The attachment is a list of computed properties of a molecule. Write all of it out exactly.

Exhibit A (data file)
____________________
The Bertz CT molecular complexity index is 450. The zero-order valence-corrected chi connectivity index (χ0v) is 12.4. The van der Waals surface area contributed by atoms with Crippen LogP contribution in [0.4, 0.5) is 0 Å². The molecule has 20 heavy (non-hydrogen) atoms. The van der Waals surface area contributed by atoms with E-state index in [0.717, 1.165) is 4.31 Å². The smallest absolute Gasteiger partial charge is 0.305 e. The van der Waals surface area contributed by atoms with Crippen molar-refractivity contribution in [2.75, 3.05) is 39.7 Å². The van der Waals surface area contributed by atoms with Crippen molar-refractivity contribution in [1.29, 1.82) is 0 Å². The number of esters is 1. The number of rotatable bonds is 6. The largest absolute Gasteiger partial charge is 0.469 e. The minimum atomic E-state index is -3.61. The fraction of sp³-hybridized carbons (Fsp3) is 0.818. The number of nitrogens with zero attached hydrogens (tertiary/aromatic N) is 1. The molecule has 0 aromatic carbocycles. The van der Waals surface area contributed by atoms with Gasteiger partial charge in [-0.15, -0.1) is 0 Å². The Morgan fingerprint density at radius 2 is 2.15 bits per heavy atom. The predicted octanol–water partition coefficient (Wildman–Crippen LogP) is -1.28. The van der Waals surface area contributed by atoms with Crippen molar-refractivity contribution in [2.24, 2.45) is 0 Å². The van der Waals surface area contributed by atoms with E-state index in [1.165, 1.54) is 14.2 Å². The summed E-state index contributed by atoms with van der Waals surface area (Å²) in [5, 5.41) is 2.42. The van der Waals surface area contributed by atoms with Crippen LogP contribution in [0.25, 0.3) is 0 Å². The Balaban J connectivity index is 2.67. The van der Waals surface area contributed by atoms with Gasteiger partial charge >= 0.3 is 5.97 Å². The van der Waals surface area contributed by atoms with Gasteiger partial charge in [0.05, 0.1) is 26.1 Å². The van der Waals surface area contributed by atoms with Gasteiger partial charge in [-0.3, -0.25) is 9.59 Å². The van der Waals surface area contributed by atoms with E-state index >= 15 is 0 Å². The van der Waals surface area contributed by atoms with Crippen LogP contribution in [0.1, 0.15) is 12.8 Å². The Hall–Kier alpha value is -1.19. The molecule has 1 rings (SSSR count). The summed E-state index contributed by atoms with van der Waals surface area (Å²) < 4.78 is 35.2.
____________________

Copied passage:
The Bertz CT molecular complexity index is 450. The zero-order valence-corrected chi connectivity index (χ0v) is 12.4. The van der Waals surface area contributed by atoms with Crippen LogP contribution in [0.4, 0.5) is 0 Å². The molecule has 20 heavy (non-hydrogen) atoms. The van der Waals surface area contributed by atoms with E-state index in [0.717, 1.165) is 4.31 Å². The smallest absolute Gasteiger partial charge is 0.305 e. The van der Waals surface area contributed by atoms with Crippen molar-refractivity contribution in [2.75, 3.05) is 39.7 Å². The van der Waals surface area contributed by atoms with Crippen molar-refractivity contribution in [1.29, 1.82) is 0 Å². The number of esters is 1. The number of rotatable bonds is 6. The largest absolute Gasteiger partial charge is 0.469 e. The minimum atomic E-state index is -3.61. The fraction of sp³-hybridized carbons (Fsp3) is 0.818. The number of nitrogens with zero attached hydrogens (tertiary/aromatic N) is 1. The molecule has 0 aromatic carbocycles. The van der Waals surface area contributed by atoms with Gasteiger partial charge in [-0.15, -0.1) is 0 Å². The Morgan fingerprint density at radius 2 is 2.15 bits per heavy atom. The predicted octanol–water partition coefficient (Wildman–Crippen LogP) is -1.28. The van der Waals surface area contributed by atoms with Crippen molar-refractivity contribution in [2.24, 2.45) is 0 Å². The van der Waals surface area contributed by atoms with E-state index in [1.165, 1.54) is 14.2 Å². The summed E-state index contributed by atoms with van der Waals surface area (Å²) in [5, 5.41) is 2.42. The van der Waals surface area contributed by atoms with Crippen LogP contribution in [0.25, 0.3) is 0 Å². The Balaban J connectivity index is 2.67. The van der Waals surface area contributed by atoms with Gasteiger partial charge >= 0.3 is 5.97 Å². The van der Waals surface area contributed by atoms with Gasteiger partial charge in [0.05, 0.1) is 26.1 Å². The van der Waals surface area contributed by atoms with Gasteiger partial charge in [-0.3, -0.25) is 9.59 Å². The van der Waals surface area contributed by atoms with E-state index >= 15 is 0 Å². The van der Waals surface area contributed by atoms with Crippen LogP contribution in [0.1, 0.15) is 12.8 Å². The Hall–Kier alpha value is -1.19. The molecule has 1 rings (SSSR count). The summed E-state index contributed by atoms with van der Waals surface area (Å²) < 4.78 is 35.2.